Cookie Name Source Purpose Lifespan
_ga Google Analytics These cookies are set because of our use of Google Analytics. They are used to collect information about your use of our application/website. The cookies collect specific information, such as your IP address, data related to your device and other information about your use of the application/website. Please note that the data processing is essentially carried out by Google LLC and Google may use your data collected by the cookies for own purposes, e.g. profiling and will combine it with other data such as your Google Account. For more information about how Google processes your data and Google’s approach to privacy as well as implemented safeguards for your data, please see here. 1 Year
_pta PictureThis Analytics We use these cookies to collect information about how you use our site, monitor site performance, and improve our site performance, our services, and your experience. 1 Year
Cookie Name
_ga
Source
Google Analytics
Purpose
These cookies are set because of our use of Google Analytics. They are used to collect information about your use of our application/website. The cookies collect specific information, such as your IP address, data related to your device and other information about your use of the application/website. Please note that the data processing is essentially carried out by Google LLC and Google may use your data collected by the cookies for own purposes, e.g. profiling and will combine it with other data such as your Google Account. For more information about how Google processes your data and Google’s approach to privacy as well as implemented safeguards for your data, please see here.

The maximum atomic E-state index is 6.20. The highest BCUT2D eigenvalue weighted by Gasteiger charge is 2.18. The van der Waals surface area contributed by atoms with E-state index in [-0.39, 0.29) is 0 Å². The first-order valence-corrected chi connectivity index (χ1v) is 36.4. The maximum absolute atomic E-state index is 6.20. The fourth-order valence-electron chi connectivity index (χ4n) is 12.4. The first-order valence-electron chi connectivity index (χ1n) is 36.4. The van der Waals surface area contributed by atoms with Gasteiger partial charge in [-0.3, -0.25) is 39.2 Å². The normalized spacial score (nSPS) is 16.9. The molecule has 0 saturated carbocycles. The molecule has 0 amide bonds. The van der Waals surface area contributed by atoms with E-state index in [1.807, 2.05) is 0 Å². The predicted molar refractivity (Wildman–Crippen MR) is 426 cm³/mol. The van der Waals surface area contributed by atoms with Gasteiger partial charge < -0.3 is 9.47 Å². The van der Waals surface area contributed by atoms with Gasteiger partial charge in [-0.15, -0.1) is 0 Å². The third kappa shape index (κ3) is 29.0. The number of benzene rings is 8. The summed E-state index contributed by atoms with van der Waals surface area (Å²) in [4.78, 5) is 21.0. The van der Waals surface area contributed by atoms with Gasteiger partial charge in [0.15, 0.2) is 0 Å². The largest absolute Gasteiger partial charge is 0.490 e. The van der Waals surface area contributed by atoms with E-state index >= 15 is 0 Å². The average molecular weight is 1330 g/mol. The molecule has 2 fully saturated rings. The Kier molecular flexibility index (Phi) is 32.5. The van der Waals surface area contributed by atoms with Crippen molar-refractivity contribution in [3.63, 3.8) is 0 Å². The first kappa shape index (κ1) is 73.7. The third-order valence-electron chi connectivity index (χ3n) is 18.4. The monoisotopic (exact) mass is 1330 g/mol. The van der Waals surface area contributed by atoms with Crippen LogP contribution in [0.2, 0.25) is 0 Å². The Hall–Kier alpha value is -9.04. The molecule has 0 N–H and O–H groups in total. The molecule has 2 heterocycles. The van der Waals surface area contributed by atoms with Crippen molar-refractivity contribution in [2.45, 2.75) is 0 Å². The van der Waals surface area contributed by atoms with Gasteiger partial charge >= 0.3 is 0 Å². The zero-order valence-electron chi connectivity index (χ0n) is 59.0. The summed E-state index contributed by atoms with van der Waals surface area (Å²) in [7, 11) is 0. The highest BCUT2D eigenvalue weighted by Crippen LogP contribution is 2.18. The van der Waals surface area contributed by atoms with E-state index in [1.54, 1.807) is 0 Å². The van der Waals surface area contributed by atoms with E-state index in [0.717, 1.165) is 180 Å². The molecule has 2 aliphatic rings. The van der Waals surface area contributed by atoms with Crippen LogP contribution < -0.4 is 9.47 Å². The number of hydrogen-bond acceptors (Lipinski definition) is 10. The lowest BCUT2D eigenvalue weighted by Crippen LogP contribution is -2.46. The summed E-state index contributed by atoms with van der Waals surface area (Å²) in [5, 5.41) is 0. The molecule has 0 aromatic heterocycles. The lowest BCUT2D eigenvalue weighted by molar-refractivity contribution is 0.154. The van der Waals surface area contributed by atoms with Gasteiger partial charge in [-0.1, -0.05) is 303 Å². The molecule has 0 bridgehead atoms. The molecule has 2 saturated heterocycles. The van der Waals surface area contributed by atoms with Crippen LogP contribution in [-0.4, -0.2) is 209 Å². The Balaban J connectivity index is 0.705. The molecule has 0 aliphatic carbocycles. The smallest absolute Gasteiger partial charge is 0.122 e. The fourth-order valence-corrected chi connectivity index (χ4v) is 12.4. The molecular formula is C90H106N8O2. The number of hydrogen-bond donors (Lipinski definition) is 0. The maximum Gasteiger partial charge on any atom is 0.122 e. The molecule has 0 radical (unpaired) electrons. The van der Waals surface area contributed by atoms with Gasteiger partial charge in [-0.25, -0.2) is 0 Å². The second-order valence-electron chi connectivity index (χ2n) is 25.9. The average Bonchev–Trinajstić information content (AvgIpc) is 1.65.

Lifespan
1 Year

Cookie Name
_pta
Source
PictureThis Analytics
Purpose
We use these cookies to collect information about how you use our site, monitor site performance, and improve our site performance, our services, and your experience.
Lifespan
1 Year
Marketing Cookies
Marketing cookies are used by advertising companies to serve ads that are relevant to your interests.
Cookie Name Source Purpose Lifespan
_fbp Facebook Pixel A conversion pixel tracking that we use for retargeting campaigns. Learn more here. 1 Year
_adj Adjust This cookie provides mobile analytics and attribution services that enable us to measure and analyze the effectiveness of marketing campaigns, certain events and actions within the Application. Learn more here. 1 Year
Cookie Name
_fbp
Source
Facebook Pixel
Purpose
A conversion pixel tracking that we use for retargeting campaigns. Learn more here.
Lifespan
1 Year

Cookie Name
_adj
Source
Adjust
Purpose
This cookie provides mobile analytics and attribution services that enable us to measure and analyze the effectiveness of marketing campaigns, certain events and actions within the Application. Learn more here.
Lifespan
1 Year
This page looks better in the app
Open